Viadeo, the social network for professionals, has reached somewhat of a milestone today, claiming 30 million members. It competes directly with the likes of Germany’s Xing and Silicon Valley heavyweight LinkedIn, which claims 65 million users.
To put Viadeo’s growth into context, however, when we reported on the company’s latest funding round in July 2009, it could only boast 8.5 million users, leaving us to question its ‘break out’ strategy. How was the Paris-based company planning to differentiate itself and win mind share over such a well established competitor as LinkedIn?
The answer appears to lie in what Viadeo is calling its “multi-local” approach, which has seen major growth in China, Asia and Latin America. Overall, the social network is available in 226 countries, spanning five continents and with members working in 322 separate industries.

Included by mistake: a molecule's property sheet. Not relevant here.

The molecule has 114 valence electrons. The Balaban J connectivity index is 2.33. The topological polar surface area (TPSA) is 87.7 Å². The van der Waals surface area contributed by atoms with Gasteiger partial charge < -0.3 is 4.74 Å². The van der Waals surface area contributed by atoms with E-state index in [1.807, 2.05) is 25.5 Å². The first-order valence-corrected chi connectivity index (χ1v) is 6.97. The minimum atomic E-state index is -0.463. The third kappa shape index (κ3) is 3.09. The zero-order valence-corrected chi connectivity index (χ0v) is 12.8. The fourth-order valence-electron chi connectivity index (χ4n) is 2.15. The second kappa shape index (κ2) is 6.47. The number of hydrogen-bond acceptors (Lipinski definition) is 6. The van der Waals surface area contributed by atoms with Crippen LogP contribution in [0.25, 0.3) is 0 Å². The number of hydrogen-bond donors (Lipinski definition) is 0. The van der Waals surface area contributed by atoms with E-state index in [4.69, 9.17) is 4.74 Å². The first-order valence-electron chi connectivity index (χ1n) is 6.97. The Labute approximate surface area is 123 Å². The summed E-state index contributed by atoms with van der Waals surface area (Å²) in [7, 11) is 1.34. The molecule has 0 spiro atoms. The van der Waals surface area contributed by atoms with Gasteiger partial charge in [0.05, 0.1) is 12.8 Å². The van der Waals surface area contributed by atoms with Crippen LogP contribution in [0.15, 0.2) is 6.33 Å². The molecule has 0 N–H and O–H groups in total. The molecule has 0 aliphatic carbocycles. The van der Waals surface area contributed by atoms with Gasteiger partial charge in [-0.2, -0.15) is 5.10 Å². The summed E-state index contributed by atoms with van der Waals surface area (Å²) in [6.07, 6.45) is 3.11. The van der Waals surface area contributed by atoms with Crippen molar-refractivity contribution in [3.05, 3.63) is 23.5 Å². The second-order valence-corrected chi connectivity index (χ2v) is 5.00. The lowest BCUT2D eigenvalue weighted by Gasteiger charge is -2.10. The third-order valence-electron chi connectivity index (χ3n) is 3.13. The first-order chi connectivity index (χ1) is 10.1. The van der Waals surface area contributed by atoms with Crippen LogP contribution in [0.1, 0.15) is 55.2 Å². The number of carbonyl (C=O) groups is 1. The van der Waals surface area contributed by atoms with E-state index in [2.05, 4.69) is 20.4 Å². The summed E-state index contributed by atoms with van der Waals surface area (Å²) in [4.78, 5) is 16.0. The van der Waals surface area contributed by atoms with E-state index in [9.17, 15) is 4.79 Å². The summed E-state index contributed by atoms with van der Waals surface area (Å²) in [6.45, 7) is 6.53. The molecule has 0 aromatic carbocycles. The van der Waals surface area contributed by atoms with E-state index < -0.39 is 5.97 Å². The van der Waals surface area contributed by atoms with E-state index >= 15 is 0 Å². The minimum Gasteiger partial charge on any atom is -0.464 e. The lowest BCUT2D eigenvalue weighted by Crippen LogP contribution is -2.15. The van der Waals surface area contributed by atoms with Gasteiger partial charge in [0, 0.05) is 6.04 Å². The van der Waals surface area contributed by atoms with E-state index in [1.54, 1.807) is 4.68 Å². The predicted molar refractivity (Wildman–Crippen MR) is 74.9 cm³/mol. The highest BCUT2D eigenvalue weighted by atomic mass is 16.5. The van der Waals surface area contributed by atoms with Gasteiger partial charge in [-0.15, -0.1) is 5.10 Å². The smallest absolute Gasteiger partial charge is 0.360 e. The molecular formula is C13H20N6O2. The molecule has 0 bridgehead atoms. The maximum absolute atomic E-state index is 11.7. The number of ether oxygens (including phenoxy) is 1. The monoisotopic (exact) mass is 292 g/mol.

Viadeo’s multi-local strategy goes “beyond simple localisation”, says the company’s CEO Dan Serfaty. “From the right languages, to understanding the business and cultural needs of each territory.”
In comparison, LinkedIn covers over 200 countries and boasts executives from all Fortune 500 companies are members, while Viadeo says that one in six members are “either a business owner or entrepreneur”, with 70% of members holding middle or senior management positions.
China and India are cited as specific areas of growth, with more than a million members joining from the former in the last six months. India has seen over half a million members join since October 2009. South American membership is also on a nice growth curve, adding two million members in sixth months.
Viadeo is described as “highly-profitable”, and works on a freemium basis similar to LinkedIn. The site claims 200 million pages views per-month.
Serfaty adds: “Our growth and success in China, shows exactly what it takes to do business in territories that are often seen as ‘challenging’. It takes a deep understanding of the ‘local’ market, and does not mean exporting a particular attitude, experience or set of values.”
That’s a lesson many startups would be wise to take note.